15 05 2010

The Man of Noise

Milan Kundera

Another stay in Bohemia: in the house of another friend, from the library I take at random a book by Jaromir John, a Czech novelist of the Twenties and Thirties. An author cultured, refined, forgotten since then. I read this novel, “The Monster of Explosion”, for the first time in 1992.

Written around 1932, it tells a story that takes place ten years earlier, during the first years of the Czechoslovak Republic, born in 1918. Mr. Engelbert, a forestry adviser in the former Hapsburg regime, moves to Prague after his retirement, but when confronted with the modern aggressiveness of the young republic, he is beset by one disappointment after another. The situation is nothing new.

However, what is unprecedented — that which defines the modern world, that which will become the Engelbert’s nightmare — is not the power of money or the insensitivity of the nouveau riche (although all of this also contributes to his disappointment), but the noise; the new noise, that of the machines and the devices embodied primarily by cars and motorcycles: the “monsters of explosion.”

Poor Mr. Engelbert: he first moves into a house in a residential neighborhood; there, the cars for the first time he discovered the existence of the evil sound that will turn his life into an endless flight. He moved to an elegant house in another neighborhood, delighted that on its street cars are prohibited access. Unaware that the ban was only temporary, he panics the night he hears the monsters of explosion zooming by under his window.

After that he takes all sorts of earplugs to bed, and understands that “sleep is the most fundamental human longing, and that death caused by the inability to sleep must be the worst of deaths.” Seeking (in vain) silence in rural hotels, in the home of former high school classmates (in vain), and ending up spending the night on the trains, which provided, with their gentle, archaic sound, a relatively peaceful sleep

However, while I can allow myself to imagine Engelbert as a real man who had written his autobiography, I bet that his confession did not seem like the writing of a novelist. Recognizing that the noise of cars had changed his life more than the independence of their country, so long desired, would be for the old man a shameful confession! Because (like all of us) he lived in a pre-interpreted world.

Freedom, national independence, democracy (or viewed from the opposite angle, capitalism, exploitation, social inequality), are very serious notions, sacred, capable of explaining human behavior. This needs to be made any serious biography. Noise can only occupy a marginal position, in footnotes, like a dull discomfort and, ultimately, rather funny.

However, instead of taking seriously the pre-interpretation of the world, the novelist concentrated on the concrete life of a concrete man and arrived at a proof at once modest and enormous: modern man is living in a world deserted by silence, or more precisely, in a world where the old relationship between noise and silence has been reversed: noise (including music) is no longer exceptional, but silence is.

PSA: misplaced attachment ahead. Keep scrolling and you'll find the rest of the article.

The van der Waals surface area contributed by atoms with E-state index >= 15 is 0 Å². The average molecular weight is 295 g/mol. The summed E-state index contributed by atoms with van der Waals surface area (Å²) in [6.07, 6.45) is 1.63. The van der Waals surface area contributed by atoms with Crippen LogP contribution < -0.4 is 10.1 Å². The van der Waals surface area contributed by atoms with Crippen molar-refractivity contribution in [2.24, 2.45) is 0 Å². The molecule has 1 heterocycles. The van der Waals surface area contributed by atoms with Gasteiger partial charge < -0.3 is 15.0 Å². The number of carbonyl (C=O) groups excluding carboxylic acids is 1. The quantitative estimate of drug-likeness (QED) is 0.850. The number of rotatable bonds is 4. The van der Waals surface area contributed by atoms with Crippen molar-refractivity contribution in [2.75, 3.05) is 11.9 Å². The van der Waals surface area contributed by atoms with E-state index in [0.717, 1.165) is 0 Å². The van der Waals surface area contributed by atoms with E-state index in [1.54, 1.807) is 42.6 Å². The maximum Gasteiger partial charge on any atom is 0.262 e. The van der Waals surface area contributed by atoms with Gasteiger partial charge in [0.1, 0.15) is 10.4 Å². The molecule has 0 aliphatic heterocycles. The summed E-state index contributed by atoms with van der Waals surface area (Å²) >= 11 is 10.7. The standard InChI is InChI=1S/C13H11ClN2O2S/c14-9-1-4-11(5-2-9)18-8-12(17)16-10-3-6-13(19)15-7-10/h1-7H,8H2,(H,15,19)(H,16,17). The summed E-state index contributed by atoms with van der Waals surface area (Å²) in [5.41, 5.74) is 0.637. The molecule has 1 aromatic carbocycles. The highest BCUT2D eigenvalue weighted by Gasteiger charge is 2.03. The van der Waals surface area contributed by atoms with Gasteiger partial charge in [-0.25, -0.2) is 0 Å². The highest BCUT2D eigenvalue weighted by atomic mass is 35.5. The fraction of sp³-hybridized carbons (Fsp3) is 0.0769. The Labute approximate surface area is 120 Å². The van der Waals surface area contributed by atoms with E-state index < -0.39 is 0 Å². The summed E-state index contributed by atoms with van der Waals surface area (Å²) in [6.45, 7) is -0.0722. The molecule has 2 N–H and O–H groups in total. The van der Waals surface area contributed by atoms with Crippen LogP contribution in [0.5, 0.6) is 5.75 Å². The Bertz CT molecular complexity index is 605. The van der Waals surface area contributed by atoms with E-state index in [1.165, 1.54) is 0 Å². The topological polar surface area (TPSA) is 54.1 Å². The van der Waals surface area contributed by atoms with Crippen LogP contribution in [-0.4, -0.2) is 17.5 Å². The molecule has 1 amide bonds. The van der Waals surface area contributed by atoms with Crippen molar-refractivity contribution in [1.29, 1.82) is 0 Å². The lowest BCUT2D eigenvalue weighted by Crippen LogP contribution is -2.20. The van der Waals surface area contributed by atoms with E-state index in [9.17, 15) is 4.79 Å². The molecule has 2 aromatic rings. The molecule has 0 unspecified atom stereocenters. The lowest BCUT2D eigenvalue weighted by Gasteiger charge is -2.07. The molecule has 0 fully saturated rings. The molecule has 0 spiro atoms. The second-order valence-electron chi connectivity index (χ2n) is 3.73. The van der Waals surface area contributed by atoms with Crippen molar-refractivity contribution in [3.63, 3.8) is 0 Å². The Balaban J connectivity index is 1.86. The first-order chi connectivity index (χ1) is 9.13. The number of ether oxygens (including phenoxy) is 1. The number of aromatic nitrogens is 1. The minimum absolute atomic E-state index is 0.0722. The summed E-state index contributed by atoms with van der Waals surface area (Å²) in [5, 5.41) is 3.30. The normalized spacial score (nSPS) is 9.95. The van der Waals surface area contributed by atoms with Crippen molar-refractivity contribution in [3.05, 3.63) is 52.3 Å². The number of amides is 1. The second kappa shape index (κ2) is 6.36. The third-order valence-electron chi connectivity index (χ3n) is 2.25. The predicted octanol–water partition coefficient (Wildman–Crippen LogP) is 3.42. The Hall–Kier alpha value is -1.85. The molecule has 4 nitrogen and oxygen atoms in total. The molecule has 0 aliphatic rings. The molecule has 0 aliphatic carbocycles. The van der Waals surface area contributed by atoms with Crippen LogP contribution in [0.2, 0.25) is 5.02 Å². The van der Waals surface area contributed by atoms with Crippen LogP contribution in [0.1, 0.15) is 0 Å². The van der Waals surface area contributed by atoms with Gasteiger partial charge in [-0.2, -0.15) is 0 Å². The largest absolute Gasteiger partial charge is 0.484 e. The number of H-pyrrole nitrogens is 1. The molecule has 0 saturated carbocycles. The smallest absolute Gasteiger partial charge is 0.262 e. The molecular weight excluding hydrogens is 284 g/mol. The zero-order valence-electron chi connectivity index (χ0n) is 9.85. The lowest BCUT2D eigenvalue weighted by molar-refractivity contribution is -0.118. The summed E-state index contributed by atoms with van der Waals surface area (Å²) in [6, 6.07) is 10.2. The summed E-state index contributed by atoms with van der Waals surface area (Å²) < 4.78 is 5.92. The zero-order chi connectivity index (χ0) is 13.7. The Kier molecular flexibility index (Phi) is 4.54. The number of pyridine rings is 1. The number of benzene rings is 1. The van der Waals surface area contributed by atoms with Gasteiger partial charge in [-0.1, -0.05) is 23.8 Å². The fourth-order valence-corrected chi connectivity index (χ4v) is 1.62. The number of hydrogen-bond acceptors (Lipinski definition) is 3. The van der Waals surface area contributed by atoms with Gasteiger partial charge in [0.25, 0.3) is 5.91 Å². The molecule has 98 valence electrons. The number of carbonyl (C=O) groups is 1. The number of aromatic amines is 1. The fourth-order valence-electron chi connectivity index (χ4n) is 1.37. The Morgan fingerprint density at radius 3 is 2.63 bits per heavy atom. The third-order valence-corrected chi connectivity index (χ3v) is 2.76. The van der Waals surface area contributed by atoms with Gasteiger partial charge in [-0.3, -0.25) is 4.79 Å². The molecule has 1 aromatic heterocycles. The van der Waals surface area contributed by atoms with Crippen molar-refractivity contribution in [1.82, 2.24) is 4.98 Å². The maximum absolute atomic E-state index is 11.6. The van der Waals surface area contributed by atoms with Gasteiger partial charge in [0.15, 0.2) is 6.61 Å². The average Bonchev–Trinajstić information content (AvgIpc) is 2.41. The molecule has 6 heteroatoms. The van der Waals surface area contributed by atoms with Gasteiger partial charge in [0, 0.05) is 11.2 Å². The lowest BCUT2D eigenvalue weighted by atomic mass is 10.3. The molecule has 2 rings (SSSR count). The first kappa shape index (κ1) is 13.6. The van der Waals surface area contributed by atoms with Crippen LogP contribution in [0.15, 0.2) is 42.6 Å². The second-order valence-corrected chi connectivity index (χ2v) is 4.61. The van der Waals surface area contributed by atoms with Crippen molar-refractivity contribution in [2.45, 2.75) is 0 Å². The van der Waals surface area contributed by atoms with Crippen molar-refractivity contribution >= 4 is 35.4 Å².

A significant discovery, because what changed, marked, and remodeled the life of Mr. Engelbert was not the birth of the independent republic (with Mr. Engelbert being a great patriot), or the technical inventions that make life easier (airplane, telephone, telegraph) nor the democratic regime (which had to contrast with the monarchy that had preceded it), what changed  his life from beginning to end is the inversion of the relationship between noise and silence.

The multiple consequences of this inversion could be called existential: a different relationship with nature, with rest, with beauty, with music, also something I think is exceptionally important: the other place given to the word.

The omnipresence of noise not only causes an allergy to noise (which is a medical finding), but also (which is an existential surprise) a need for noise; from this evidence it follows, for example, that on the radio the word is usually broadcast accompanied by background sound, whether music or real sounds (a factory, a street, etc.); for whoever listens, the word becomes doubly mistaken: for the ambient noise of the room where the radio is located, and for the sound produced in the studio.

Therefore, not only do they hear words more poorly, but the word, in general, as such, no longer occupies the privileged place that it had in the world of sound; now it doesn’t encourage careful concentration; the word is now merely one noise among others.

*Translator’s Note: In the original title, “Cuba” is inserted into the middle of the Spanish word for listened, “escuchaba”, so it reads “Escubachaba” – a word play that doesn’t survive translation.

Translated by: Tomás A.